Another limitation of this study is our definition of apnea as oxygen desaturation requiring intervention with positive pressure ventilation. This form of apnea is a rare event during anesthesia for endoscopic procedures,[22] and did not occur in either of our study groups. Studies that have used less stringent definitions for respiratory issues, such as transient hypoxemia and occurrence of airway obstruction, reported advantages for subjects sedated with propofol plus dexmedetomidine compared with propofol only.[13,15] Furthermore, we evaluated the effects of only one dose (0.3 μg/kg) of dexmedetomidine. It is possible that a lower dose would yield more favorable hemodynamic results and reduce the effect on the duration of recovery. Future investigations using lower doses of dexmedetomidine may be warranted.

From a statistical perspective, this study is also limited by our use of a per protocol analysis without performing an intention to treat analysis. An intention to treat approach was not used because this study was designed as a non-inferiority trial, thus we did not collect outcome data for the excluded cases. Recommendations vary on whether to use an intention to treat or per-protocol approach for noninferiority trials. Some authors recommend using the intention to treat approach for all randomized controlled trials including noninferiority trials.[28] Others have showed that there is potentially no benefit to using the intention to treat approach for noninferiority trials.[29,30]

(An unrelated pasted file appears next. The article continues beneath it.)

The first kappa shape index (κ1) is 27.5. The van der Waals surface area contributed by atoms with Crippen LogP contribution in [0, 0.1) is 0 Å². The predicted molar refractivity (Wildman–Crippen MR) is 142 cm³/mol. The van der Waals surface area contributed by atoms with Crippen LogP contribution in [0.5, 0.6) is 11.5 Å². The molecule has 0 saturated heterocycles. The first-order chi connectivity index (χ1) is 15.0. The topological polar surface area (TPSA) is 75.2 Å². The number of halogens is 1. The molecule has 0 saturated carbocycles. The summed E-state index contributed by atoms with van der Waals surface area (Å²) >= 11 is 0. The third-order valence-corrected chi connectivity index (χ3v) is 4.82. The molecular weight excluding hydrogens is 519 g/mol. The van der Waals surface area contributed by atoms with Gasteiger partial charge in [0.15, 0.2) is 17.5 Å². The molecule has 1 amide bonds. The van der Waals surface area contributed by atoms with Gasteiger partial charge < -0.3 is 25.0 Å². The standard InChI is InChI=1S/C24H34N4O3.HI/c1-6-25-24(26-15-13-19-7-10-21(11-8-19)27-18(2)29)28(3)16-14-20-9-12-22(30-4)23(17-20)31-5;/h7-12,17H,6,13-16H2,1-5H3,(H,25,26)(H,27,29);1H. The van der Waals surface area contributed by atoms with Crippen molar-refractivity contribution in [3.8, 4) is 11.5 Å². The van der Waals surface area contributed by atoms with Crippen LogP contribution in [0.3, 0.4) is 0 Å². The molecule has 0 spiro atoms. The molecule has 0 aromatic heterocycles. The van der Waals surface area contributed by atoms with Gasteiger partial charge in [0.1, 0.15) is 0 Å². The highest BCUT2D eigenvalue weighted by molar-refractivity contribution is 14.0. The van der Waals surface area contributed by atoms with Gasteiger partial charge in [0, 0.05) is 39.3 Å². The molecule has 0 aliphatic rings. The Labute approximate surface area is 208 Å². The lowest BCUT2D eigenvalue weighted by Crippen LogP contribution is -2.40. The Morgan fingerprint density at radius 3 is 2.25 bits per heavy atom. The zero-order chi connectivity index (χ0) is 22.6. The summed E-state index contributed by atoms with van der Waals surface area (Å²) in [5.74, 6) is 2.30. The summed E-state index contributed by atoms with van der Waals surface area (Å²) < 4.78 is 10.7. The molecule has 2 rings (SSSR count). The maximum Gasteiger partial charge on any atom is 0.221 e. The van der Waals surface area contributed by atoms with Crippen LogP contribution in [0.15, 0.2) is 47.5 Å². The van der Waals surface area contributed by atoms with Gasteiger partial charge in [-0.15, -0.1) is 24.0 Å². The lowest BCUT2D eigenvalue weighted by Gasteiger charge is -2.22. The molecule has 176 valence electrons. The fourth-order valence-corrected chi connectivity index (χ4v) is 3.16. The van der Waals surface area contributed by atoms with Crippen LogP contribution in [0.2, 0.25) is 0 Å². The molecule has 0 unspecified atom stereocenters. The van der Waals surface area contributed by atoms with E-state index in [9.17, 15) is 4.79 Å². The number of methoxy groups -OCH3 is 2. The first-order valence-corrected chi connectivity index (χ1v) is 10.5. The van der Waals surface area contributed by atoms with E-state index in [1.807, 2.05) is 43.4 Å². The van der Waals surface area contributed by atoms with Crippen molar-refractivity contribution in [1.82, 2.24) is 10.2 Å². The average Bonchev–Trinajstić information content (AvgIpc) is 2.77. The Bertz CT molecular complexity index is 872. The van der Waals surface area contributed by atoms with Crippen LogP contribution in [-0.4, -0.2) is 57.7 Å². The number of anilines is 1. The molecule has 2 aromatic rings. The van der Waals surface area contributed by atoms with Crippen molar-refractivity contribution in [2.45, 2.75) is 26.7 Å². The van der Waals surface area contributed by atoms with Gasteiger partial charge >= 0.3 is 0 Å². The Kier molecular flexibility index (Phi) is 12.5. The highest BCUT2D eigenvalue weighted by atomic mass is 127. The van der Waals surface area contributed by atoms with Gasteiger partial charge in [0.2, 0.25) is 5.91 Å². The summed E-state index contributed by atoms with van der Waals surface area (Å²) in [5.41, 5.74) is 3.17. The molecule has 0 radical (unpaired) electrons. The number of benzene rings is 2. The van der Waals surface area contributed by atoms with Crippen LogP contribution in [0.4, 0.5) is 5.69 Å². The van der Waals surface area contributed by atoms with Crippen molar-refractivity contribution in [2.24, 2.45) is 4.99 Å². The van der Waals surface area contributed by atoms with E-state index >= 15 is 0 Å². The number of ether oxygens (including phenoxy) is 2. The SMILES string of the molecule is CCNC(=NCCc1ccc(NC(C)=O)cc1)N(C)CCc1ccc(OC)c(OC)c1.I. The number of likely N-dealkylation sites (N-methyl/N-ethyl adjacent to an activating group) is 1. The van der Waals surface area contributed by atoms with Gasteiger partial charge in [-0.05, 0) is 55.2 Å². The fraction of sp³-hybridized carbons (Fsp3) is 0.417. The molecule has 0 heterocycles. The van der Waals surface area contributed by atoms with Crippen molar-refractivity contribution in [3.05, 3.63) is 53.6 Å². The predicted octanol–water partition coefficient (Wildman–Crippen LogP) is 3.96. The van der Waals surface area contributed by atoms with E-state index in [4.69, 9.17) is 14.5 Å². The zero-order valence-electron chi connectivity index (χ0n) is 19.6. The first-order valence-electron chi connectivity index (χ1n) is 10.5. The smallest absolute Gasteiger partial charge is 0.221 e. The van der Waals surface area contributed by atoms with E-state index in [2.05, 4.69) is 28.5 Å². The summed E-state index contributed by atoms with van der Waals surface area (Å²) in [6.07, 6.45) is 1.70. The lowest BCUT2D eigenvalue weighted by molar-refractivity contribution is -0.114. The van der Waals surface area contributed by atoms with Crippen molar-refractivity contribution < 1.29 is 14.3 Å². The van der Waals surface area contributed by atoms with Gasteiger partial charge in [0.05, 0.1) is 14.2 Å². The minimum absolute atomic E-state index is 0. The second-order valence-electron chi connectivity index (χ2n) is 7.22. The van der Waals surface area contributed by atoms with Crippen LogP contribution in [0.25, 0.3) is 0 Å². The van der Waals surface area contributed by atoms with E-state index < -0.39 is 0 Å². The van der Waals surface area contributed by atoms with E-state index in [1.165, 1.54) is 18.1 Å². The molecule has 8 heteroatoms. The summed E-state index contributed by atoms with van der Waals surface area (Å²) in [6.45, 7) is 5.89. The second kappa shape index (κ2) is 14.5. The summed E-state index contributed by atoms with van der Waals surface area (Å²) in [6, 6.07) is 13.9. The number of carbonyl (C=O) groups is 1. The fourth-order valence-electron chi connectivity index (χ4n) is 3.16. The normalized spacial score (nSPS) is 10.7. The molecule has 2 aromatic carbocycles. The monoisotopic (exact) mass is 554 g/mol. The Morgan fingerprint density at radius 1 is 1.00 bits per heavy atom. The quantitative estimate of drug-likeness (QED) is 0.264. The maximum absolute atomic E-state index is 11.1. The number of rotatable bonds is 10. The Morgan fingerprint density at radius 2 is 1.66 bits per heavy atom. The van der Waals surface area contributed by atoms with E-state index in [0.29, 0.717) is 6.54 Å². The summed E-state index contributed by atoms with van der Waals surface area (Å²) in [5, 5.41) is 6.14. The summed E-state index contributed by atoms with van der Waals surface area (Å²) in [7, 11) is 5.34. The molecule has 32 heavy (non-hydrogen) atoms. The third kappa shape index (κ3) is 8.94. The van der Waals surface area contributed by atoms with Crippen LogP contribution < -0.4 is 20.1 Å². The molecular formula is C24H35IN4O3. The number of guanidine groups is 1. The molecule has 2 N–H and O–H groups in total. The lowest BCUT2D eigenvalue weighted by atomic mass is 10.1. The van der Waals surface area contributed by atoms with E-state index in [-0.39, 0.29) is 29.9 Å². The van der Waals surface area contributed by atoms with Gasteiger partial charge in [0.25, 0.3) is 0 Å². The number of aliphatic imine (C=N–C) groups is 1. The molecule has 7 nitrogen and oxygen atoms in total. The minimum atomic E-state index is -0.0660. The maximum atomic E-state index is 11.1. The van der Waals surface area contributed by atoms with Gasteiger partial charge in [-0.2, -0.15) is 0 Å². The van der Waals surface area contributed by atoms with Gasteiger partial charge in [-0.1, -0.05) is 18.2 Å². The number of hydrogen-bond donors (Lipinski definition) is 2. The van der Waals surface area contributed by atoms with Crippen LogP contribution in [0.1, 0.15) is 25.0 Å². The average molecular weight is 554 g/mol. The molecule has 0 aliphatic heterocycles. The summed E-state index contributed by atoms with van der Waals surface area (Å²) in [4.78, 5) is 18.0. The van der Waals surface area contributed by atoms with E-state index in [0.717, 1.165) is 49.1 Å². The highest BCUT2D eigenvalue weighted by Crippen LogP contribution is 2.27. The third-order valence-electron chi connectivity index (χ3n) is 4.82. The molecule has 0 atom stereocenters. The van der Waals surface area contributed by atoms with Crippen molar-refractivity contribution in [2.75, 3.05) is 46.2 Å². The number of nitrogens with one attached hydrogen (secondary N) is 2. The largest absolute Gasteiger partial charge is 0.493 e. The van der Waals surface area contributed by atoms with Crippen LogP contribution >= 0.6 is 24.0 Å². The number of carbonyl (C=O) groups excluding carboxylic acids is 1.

This study may also be limited by the subjective use of 20% as the noninferiority margin of clinical importance, based on our institutional experience. However, these results are strengthened by the finding that discharge was significantly delayed (convincingly outside our selected noninferiority margin) in subjects receiving propofol–dexmedetomidine (51% ready for discharge within 30 min) compared to subjects receiving propofol (88% ready for discharge within 30 min).

Finally, while our results might be generalizable to adults of all races and ethnicities undergoing ambulatory colonoscopy, it is important to note that our medical center serves a predominantly black population. While minorities were not specifically targeted for recruitment, over 80% of subjects included in this study identified as black. We are not aware of any overall consensus regarding a variable response to anesthesia based on race. However, variability with race in response to sedation has been reported by some investigators.[31,32]

In conclusion, combining a low dose of dexmedetomidine with propofol for anesthesia decreased propofol consumption in adults having ambulatory colonoscopy, with no effect on the incidence of sustained bradycardia. However, using only propofol for colonoscopy provided more stable hemodynamics, allowed for faster recovery from anesthesia, and faster attainment of discharge readiness, compared with using propofol–dexmedetomidine.